Changed line 357 from:
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First Line : Minimal Music %BLUE% “How do you do, I’m going to read to you a little verse, There is so much good in the worst of us, and so much bad in the best of us that it ill behooves any of us to find fault with the rest of us. Any time you are being justly criticized this quotation will found detective in putting the other person in the wrong.
Changed line 364 from:
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to:
First Line : %BLUE% Music “the Mutual broadcasting system presents the Secrets of Scotland Yard, with your host and narrator Clive Brooks.” Music “How do you do, this is Clive Brooks. How good are your nerves? Are you calm cool and collected? Or are you apt to go to pieces in a crisis? Can you face a tricky situation serenely and come out of it unscathed? Or do you panic and get yourself into more and deeper trouble? Then you’ll appreciate the behavior of Ronald Vivian Light.
October 04, 2006, at 02:00 PM by Heather Thornton -
Changed lines 356-358 from:
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First Line : Long Music interlude %BLUE%“How do you do, this is Clive Brooks. When the First World War began in 1914, a man named Cecil Cameron joined the army as a private. Subsequently he won his condition and fighting on three fronts, won the Distinguished Service Order, the Legion of Honor, a Belgian declaration, and was several times mentioned in dispatches.
Changed lines 365-366 from:
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AKA : Robert Wood
First Line : Long Music Interlude “How do you do, this is Clive Brooks, I suppose you’ve often wondered if innocent men ever hang, and if guilty men are ever set free? But have you considered how delicate are the scales of justice, upon how little the balance sometimes depends.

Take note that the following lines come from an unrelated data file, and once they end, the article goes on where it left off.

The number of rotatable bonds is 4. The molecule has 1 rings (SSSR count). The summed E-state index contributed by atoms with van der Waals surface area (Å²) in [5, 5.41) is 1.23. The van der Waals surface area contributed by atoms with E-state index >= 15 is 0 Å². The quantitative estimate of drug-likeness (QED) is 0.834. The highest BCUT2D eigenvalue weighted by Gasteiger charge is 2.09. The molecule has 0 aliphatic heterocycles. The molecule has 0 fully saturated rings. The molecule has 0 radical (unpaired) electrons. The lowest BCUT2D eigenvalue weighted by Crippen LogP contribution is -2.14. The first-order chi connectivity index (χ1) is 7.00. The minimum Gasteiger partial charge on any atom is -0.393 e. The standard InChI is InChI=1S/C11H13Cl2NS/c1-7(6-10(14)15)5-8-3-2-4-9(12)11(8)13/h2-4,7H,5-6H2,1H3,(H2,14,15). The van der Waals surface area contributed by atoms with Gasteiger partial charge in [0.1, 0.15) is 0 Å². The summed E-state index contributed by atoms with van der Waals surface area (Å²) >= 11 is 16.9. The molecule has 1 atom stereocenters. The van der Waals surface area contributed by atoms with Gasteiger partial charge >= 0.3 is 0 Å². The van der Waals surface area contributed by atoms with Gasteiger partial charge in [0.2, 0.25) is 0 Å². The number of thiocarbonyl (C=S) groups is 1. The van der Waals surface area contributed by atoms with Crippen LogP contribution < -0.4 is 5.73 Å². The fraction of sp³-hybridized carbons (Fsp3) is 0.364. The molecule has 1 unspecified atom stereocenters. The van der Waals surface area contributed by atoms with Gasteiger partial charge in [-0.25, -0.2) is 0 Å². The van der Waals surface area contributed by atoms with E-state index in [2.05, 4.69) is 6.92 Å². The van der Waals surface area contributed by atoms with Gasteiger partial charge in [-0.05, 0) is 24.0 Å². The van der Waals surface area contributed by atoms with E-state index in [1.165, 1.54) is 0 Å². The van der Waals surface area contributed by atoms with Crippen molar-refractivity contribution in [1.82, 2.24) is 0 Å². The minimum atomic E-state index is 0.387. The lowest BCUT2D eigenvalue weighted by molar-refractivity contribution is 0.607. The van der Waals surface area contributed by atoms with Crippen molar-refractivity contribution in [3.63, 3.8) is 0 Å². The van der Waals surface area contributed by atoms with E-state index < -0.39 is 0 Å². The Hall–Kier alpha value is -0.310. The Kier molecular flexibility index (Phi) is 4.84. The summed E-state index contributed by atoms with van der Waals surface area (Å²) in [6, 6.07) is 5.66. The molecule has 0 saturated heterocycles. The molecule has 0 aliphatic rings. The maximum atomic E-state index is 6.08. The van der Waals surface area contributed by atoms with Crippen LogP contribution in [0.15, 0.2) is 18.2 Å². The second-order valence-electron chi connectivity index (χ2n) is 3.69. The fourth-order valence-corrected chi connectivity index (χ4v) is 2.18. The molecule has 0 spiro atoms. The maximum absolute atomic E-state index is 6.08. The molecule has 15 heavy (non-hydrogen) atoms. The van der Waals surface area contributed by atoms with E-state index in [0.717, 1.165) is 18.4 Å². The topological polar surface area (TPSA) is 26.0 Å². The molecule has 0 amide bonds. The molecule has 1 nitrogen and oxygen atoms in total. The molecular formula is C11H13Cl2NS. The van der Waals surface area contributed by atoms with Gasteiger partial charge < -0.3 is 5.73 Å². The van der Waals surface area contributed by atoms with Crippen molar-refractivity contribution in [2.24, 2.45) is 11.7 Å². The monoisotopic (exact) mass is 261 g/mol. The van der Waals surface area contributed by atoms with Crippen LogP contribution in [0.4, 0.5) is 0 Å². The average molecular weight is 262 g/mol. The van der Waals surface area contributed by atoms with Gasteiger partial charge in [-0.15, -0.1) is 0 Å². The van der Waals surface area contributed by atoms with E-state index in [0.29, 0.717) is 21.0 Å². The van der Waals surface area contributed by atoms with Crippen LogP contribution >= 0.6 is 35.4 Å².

Changed line 373 from:
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First Line : Long Music interlude %BLUE% “How do you do, this is Clive Brooks, when one woman meets another there is a subject they’ll nearly always talk about, the servant problem. Or so I am told, anyway this program concerns the same question The Servant Problem.
Changed line 380 from:
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First Line : Long Music interlude %BLUE% “How do you do, you’ve heard me speak of Percy Huskins the crime reporter, well this time I have brought him along, and if he wasn’t standing here listening I’d tell you that he’s probably the greatest crime reporter we’ve ever had in this country. Not that you would guess it by his appearance a big genial fellow doesn’t seem to be at all depressed by his life with crime.
Changed line 387 from:
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First Line : Long Music Interlude %BLUE% “How do you do this is Clive Brooks, Now far be it from me to condone murder in any shape or form. But I am afraid the despite the enormity his crimes, I shall always have a sneaking regard for one Walter Miller who eighty odd years ago was very rightly hanged by the neck until he was dead.
Changed lines 394-396 from: